Feeds

Clearwire gives devs free WiMAX sandbox

Silicon Valley 'head start'

  • alert
  • submit to reddit

Boost IT visibility and business value

In a clear bid to exploit WiMAX's time-to-market advantage over LTE - its 4G wireless-broadband competitor - Clearwire will offer free WiMAX service to developers in Silicon Valley.

The free ride, dubbed the "WiMAX Innovation Network," will be available to "a limited number of qualified developers for one year" and will cover 20 square miles - including the campuses of WiMAX champions Google and Intel.

Cisco Systems is also in on the deal, providing the necessary Internet Protocol Next-Generation Network (IP NGN) infrastructure equipment needed to support the Innovation Network.

To qualify, developers must tell Clearwire what products or business ideas they plan to use the Innovation Network to investigate and plop down $49.99 up-front for a Clearwire-supplied WiMAX USB modem. The program is scheduled to begin in late summer. Commercial service for other parts of the San Francisco Bay Area is planned for 2010.

The program is intended to jump-start the development of WiMAX-related products and services by the best and the brightest in America's high-tech heartland. According to Scott Richardson, Clearwire's chief strategy officer: "The WiMAX Innovation Network will provide some of the world's most talented developers with a live test environment in which to build broadband services specifically designed for the 4G mobile Internet experience."

In a statement, Clearwire said that it plans to cover 120 million potential customers in 80 cities with its Clear 4G mobile wireless-broadband by 2010. Part of that effort will include service provided by Sprint, which announced last week that it will expand its WiMAX service to 15 cities and 22 million potential customers by next year.

That's just about when the WiMAX-versus-LTE slugfest will begin in earnest. Verizon announced in February that it will begin its LTE roll-out by 2010 as well.

Silicon Valley devs interested in fiddling with the network can pre-register here. An SDK will be made available at the program's launch. Clearwire said its network API's will plug into the Google Web 2.0 developer framework. ®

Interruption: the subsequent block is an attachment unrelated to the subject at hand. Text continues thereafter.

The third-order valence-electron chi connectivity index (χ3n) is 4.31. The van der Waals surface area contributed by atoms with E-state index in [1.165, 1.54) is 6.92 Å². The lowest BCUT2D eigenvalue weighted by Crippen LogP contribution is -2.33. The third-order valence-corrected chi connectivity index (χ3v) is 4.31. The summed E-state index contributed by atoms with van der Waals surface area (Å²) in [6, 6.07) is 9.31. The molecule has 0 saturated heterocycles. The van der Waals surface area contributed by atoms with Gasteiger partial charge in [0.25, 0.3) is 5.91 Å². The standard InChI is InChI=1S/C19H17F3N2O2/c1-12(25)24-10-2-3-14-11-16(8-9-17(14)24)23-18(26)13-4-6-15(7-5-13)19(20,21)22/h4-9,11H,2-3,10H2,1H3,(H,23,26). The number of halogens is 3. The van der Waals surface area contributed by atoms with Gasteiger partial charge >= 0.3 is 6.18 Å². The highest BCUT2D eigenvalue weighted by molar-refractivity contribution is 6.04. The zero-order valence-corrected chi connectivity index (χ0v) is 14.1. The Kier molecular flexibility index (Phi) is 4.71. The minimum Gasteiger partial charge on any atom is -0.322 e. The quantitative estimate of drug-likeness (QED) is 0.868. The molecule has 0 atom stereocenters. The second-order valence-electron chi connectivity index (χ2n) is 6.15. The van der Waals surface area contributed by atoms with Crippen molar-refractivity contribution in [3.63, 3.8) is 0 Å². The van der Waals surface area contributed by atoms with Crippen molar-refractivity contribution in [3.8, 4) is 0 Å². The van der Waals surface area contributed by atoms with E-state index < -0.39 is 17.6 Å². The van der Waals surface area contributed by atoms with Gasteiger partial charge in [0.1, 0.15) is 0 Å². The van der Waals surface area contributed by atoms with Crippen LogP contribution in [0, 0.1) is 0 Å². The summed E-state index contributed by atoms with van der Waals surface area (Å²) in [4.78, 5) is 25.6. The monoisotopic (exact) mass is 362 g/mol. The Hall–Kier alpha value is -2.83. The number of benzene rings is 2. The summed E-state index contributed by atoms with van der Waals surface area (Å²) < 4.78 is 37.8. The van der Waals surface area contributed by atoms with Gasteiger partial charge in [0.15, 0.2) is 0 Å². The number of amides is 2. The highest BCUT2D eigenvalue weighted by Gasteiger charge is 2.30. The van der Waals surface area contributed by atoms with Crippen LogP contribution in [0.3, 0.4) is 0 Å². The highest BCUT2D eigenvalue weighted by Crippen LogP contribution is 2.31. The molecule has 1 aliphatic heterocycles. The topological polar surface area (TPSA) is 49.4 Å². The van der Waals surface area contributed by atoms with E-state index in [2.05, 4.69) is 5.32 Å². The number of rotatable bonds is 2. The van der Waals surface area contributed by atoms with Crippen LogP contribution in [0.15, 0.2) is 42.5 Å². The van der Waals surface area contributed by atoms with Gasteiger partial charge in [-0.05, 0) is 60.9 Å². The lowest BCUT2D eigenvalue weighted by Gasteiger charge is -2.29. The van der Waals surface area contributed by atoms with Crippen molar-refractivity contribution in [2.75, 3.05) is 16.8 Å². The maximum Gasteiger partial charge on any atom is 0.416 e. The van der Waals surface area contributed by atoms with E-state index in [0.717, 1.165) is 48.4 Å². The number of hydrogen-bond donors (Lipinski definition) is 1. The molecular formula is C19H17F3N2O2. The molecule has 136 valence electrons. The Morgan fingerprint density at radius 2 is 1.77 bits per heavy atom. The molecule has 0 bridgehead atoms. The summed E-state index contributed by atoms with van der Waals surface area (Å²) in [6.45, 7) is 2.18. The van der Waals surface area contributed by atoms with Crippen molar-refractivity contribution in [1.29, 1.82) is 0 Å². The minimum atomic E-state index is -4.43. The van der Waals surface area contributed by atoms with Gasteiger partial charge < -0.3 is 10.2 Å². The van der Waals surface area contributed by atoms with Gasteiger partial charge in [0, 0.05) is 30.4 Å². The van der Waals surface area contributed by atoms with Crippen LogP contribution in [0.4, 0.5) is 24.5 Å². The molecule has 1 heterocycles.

Additional reporting by Austin Modine

Seven Steps to Software Security

More from The Register

next story
Auntie remains MYSTIFIED by that weekend BBC iPlayer and website outage
Still doing 'forensics' on the caching layer – Beeb digi wonk
Apple orders huge MOUNTAIN of 80 MILLION 'Air' iPhone 6s
Bigger, harder trouser bulges foretold for fanbois
Bring back error correction, say Danish 'net boffins
We don't need no steenkin' TCP/IP retransmission and the congestion it causes
GoTenna: How does this 'magic' work?
An ideal product if you believe the Earth is flat
Samsung Z Tizen OS mobe is post-phoned – this time for good?
Russian launch for Sammy's non-droid knocked back
Telstra to KILL 2G network by end of 2016
GSM now stands for Grave-Seeking-Mobile network
Seeking LTE expert to insert small cells into BT customers' places
Is this the first step to a FON-a-like 4G network?
Yorkshire cops fail to grasp principle behind BT Fon Wi-Fi network
'Prevent people that are passing by to hook up to your network', pleads plod
prev story

Whitepapers

Implementing global e-invoicing with guaranteed legal certainty
Explaining the role local tax compliance plays in successful supply chain management and e-business and how leading global brands are addressing this.
Consolidation: The Foundation for IT Business Transformation
In this whitepaper learn how effective consolidation of IT and business resources can enable multiple, meaningful business benefits.
Application security programs and practises
Follow a few strategies and your organization can gain the full benefits of open source and the cloud without compromising the security of your applications.
How modern custom applications can spur business growth
Learn how to create, deploy and manage custom applications without consuming or expanding the need for scarce, expensive IT resources.
Securing Web Applications Made Simple and Scalable
Learn how automated security testing can provide a simple and scalable way to protect your web applications.